What's the 3 letter ID code?

Matt O.
post #104 of 216

Re: Lighting--Update to http://bicyclelighting.com

Victor Kan wrote:

>
> Is there a 3W halogen lamp with good focus characteristics that is
> suitable for connection to a battery? If so, sounds like everyone will
> be happy (at least us battery light users will get good light with much
> longer run times than we're getting now with our inefficient 10W
> systems, though neither of my 10W battery lights seems to do much
> lighting up of trees--heck, I often wish they were less narrowly focused
> so I'd get a little flood effect).


Reflectalite, at http://www.reflectalite.com/halogenpage.html has 10
watt halogen bulbs for 6 volt systems. (Vistalite 400-series headlamps
used these.) You can get either a "push-in" or a "screw cap" base.

If you put one of these into a standard generator headlight shell, it
_might_ be OK. The doubt is this: some types of plastic used to mold
the reflector may soften from the additional heat. I had that happen
with one experimental headlight.

I've got an old 3.5" diameter Union headlight that has a metal
reflector. I bought it used (cheap) and later found it had a 10 watt
bulb installed. One nice thing about it is that it has a rectangular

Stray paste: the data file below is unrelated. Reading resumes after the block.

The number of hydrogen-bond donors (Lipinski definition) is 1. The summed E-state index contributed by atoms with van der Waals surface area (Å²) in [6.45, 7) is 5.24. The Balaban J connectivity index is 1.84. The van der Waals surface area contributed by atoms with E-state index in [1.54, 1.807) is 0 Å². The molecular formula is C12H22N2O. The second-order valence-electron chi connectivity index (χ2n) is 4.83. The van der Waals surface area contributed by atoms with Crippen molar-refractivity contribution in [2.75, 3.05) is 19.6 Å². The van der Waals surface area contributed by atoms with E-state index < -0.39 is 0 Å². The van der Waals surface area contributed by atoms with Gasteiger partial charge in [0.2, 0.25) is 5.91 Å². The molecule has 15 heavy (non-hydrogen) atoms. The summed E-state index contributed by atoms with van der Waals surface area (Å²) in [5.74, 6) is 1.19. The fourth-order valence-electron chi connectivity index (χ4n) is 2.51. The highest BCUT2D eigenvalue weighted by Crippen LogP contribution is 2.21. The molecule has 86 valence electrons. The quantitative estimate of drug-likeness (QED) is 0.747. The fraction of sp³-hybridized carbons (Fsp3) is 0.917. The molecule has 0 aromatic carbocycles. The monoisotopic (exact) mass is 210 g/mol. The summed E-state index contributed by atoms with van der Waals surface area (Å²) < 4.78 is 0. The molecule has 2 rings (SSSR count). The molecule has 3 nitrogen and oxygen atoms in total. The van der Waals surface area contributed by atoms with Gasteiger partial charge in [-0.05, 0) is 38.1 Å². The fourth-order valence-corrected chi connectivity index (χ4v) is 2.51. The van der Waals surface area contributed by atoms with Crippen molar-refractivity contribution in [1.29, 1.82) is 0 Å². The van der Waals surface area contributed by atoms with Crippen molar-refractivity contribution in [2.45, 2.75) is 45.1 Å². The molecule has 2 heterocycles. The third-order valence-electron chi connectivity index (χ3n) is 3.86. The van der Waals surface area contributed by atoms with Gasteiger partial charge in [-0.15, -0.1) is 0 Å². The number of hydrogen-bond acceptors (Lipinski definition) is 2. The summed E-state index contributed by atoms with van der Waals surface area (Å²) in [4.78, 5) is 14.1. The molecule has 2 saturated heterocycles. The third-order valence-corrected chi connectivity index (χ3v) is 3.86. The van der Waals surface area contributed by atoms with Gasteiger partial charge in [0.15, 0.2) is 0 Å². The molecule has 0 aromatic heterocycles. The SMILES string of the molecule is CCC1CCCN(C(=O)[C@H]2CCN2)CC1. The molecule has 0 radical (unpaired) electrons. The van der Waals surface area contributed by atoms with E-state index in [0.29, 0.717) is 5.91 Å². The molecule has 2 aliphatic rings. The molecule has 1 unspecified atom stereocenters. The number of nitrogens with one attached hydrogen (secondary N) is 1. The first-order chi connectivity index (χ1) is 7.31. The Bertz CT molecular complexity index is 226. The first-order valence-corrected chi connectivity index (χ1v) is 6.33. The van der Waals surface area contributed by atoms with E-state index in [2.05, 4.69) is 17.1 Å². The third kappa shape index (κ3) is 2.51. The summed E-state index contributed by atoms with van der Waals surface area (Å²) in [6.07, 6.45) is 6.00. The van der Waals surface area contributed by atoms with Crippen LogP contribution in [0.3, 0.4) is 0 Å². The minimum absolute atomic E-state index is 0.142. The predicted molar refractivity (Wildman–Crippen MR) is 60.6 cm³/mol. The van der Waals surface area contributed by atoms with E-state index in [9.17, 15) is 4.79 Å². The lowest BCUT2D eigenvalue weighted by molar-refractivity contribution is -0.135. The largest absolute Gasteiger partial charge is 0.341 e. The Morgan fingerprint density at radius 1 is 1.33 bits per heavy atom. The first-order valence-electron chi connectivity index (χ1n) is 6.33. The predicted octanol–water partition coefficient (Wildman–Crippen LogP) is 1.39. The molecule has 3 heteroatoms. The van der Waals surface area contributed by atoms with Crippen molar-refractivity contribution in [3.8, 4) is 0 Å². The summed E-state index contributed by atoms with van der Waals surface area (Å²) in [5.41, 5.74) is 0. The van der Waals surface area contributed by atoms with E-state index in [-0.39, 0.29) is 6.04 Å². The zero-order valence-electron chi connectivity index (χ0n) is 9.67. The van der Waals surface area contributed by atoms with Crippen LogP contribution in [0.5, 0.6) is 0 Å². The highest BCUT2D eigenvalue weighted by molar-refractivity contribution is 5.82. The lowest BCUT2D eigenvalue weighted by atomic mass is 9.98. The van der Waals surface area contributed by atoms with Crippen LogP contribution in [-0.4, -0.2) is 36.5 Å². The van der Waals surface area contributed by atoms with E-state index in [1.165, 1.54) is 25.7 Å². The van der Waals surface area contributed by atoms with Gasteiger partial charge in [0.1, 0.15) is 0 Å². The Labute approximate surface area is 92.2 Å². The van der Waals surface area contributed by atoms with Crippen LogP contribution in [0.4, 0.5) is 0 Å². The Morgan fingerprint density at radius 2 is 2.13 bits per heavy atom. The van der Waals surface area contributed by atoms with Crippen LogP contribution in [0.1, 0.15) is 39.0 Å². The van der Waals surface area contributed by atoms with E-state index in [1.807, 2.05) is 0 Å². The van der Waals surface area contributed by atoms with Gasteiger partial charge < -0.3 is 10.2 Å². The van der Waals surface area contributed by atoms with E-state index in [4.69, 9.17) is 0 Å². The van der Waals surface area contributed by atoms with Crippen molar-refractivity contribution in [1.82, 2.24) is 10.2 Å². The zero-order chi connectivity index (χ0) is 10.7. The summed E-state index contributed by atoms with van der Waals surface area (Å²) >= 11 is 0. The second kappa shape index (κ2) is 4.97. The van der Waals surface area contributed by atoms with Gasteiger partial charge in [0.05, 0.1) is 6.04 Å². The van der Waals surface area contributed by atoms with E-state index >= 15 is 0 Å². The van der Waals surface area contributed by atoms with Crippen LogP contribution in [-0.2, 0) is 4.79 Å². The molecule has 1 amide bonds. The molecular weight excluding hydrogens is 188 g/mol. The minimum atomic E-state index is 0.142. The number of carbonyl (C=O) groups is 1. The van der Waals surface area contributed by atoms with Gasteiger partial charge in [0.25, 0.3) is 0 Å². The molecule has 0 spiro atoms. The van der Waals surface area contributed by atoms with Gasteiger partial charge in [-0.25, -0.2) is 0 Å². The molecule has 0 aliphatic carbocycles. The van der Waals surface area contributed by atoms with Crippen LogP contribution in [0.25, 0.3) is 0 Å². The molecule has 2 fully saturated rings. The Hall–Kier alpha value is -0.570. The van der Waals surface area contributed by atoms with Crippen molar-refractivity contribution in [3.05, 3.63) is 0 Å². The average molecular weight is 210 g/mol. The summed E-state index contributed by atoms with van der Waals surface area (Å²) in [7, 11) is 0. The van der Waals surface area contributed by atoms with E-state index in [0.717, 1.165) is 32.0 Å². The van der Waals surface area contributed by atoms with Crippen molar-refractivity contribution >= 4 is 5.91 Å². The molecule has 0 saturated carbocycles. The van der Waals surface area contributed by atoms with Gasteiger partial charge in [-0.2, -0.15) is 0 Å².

beam that's significantly wider than most generator headlights'
rectangles. That's a better use of extra lumens than shooting light
overhead, IMO.

6 volt bulbs have an advantage over 12 volt bulbs, in that they have
thicker and thus less fragile filaments.

But it seems silly for cyclists to be scrounging for old metal-reflector
lights and cobbling up headlight systems to use them to get a
well-focused beam. Some manufacturer ought to produce these. It's not
rocket science!

--
--------------------+
Frank Krygowski [To reply, remove rodent and vegetable dot com,
replace with cc.ysu dot edu]
post #105 of 216

Re: Lighting--Update to http://bicyclelighting.com

Steven M. Scharf wrote:

> "Badger_South" <Badger@South.net> wrote in message
> news:eh7fo014cpavkirsqf2sp387jsf018r454@4ax.com...
>
>>Perhaps one could define certain 'categories' of riding where certain
>>lighting systems come to the fore.

>
>
> This is subject to interpretation as well. I read one account that
> recommended against dynamo lights for multi-use paths and bicycle paths,
> because riders tend to not go fast enough for a dynamo light to reach full
> brightness. On the other hand, some may argue that you don't need much light
> on bike paths, something I have not found to be true on many of the paths
> around where I live, since they tend to be full of turns and hills.


I had one generator, a Sanyo from the mid-1970s, that was a four-pole
design. It didn't give much light at speeds below 8 mph or so.

All the generators I've owned since have been 8 pole designs. They give
useful light at walking speed, and produce light appropriate to speed at
any speed from 4 mph to 18 mph, at least.


--
--------------------+
Frank Krygowski [To reply, remove rodent and vegetable dot com,
replace with cc.ysu dot edu]
New Posts  All Forums:Forum Nav:
  Return Home
  Back to Forum: Cycling Equipment
Cycling Forums › Forums › Bikes › Cycling Equipment › Lighting--Update to http://bicyclelighting.com